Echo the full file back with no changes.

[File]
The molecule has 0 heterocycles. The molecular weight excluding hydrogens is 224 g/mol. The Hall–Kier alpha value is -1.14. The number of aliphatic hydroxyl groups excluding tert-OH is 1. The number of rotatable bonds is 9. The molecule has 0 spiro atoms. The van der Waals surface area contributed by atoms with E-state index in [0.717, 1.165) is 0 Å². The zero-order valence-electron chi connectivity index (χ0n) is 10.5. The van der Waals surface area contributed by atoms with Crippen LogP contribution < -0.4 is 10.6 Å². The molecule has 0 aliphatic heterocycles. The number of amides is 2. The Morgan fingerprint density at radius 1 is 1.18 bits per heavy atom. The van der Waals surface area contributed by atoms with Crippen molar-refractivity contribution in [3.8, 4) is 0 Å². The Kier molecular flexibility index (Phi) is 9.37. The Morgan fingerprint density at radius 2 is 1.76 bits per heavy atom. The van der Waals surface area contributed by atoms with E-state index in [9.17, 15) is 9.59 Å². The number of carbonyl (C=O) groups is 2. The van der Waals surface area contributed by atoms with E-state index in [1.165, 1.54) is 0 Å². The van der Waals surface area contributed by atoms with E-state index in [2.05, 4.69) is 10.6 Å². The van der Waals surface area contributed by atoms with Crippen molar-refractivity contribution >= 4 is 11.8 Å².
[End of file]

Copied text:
The molecule has 0 heterocycles. The molecular weight excluding hydrogens is 224 g/mol. The Hall–Kier alpha value is -1.14. The number of aliphatic hydroxyl groups excluding tert-OH is 1. The number of rotatable bonds is 9. The molecule has 0 spiro atoms. The van der Waals surface area contributed by atoms with E-state index in [0.717, 1.165) is 0 Å². The zero-order valence-electron chi connectivity index (χ0n) is 10.5. The van der Waals surface area contributed by atoms with Crippen LogP contribution < -0.4 is 10.6 Å². The molecule has 0 aliphatic heterocycles. The number of amides is 2. The Morgan fingerprint density at radius 1 is 1.18 bits per heavy atom. The van der Waals surface area contributed by atoms with Crippen molar-refractivity contribution in [3.8, 4) is 0 Å². The Kier molecular flexibility index (Phi) is 9.37. The Morgan fingerprint density at radius 2 is 1.76 bits per heavy atom. The van der Waals surface area contributed by atoms with E-state index in [9.17, 15) is 9.59 Å². The number of carbonyl (C=O) groups is 2. The van der Waals surface area contributed by atoms with E-state index in [1.165, 1.54) is 0 Å². The van der Waals surface area contributed by atoms with E-state index in [2.05, 4.69) is 10.6 Å². The van der Waals surface area contributed by atoms with Crippen molar-refractivity contribution >= 4 is 11.8 Å².